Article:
"“He’s the older guy with the grey hair who’s got all the policies straight out of the sixties and is a bit of a hippy as well is what he comes across as” 

“I agree with most of what he said, I must admit, but I don’t think as a country we can afford his principles”

“He was just going to be the opposite of Conservatives, but there might be policies on the Conservative side that, y’know, might be good policies”

“I’ve heard in the paper he’s the favourite to win the Labour leadership. Well, if that was him, then I won’t be voting for Labour, put it that way”

“I think he’s a very good politician but he’s unelectable as a Prime Minister”

On Yvette Cooper

“She sounds quite positive doesn’t she – for families and their everyday issues”

“Bedroom tax, working tax credits, mainly mum things as well”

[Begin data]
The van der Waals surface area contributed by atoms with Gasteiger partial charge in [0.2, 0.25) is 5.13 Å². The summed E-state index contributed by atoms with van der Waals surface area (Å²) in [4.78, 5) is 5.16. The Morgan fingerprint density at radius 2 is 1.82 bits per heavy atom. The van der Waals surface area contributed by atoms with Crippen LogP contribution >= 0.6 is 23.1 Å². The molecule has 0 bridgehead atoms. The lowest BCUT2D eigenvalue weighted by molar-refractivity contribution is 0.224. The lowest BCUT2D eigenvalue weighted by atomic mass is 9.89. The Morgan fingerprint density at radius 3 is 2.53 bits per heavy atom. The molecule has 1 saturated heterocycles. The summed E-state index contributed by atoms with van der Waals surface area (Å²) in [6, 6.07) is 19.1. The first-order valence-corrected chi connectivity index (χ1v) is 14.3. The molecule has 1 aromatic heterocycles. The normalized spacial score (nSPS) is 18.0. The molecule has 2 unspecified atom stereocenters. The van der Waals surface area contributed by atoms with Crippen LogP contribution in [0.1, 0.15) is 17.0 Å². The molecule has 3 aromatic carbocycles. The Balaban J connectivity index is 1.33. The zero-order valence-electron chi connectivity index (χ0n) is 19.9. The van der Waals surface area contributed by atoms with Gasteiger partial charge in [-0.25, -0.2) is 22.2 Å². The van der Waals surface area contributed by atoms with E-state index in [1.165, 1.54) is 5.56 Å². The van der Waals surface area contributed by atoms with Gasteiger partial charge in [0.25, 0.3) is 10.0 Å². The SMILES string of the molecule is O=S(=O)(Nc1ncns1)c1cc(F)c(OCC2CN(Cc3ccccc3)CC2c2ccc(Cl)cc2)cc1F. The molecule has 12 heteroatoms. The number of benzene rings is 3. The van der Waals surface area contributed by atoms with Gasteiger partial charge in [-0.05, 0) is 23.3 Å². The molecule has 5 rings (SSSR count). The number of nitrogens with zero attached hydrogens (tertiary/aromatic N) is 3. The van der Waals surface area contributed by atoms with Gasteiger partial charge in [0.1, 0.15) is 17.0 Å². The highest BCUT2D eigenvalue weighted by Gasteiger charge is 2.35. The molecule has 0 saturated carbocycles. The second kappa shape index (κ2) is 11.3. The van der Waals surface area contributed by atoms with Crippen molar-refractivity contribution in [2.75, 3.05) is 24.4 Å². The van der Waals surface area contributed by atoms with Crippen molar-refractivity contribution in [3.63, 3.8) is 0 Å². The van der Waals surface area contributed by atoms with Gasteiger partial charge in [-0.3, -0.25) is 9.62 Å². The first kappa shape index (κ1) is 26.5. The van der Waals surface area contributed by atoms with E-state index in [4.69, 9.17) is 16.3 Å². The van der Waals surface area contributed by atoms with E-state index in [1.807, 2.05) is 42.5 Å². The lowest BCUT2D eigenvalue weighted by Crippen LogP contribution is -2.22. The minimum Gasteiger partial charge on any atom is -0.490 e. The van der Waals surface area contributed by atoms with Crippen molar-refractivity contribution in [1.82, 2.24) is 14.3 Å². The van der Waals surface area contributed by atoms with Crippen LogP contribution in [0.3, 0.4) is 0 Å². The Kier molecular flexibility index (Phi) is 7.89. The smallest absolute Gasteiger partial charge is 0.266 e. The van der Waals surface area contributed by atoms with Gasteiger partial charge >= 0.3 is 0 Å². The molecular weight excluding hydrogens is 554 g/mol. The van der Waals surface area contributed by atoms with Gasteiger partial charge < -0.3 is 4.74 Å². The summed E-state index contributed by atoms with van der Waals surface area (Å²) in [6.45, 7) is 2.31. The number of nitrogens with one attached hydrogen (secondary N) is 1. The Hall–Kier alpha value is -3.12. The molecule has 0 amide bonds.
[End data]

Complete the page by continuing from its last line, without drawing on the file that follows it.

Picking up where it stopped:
“We had Margaret Thatcher obviously years ago, and then I’ve always thought about it being a man, I wanted a man, thinking they were stronger…  she was very strong and decisive as well”

“She was very clear – more so than the other guy [Burnham]”

“I think she’s trying to play down her economics background to sort of distance herself from her husband… I think she’s dumbing herself down”

On Liz Kendall

“None of it came from the heart”

“She just sounds like someone’s told her to say something, it’s not coming from the heart, she needs passion”

“Rather than saying what she’s going to do, she’s attacking”

“She reminded me of a headteacher when she was standing there, and she was quite boring. She just didn’t seem to have any sort of personality, and you can’t imagine her being a leader of a party”

“With Liz Kendall and Andy Burnham there’s a lot of rhetoric but there doesn’t seem to be a lot of direction behind what they’re saying. There seems to be a lot of words but no action.”

And, finally, a piece of advice for all four candidates, should they win the leadership election:

“Get down on your hands and knees and start praying”

Stephen Bush is editor of the Staggers, the New Statesman’s political blog.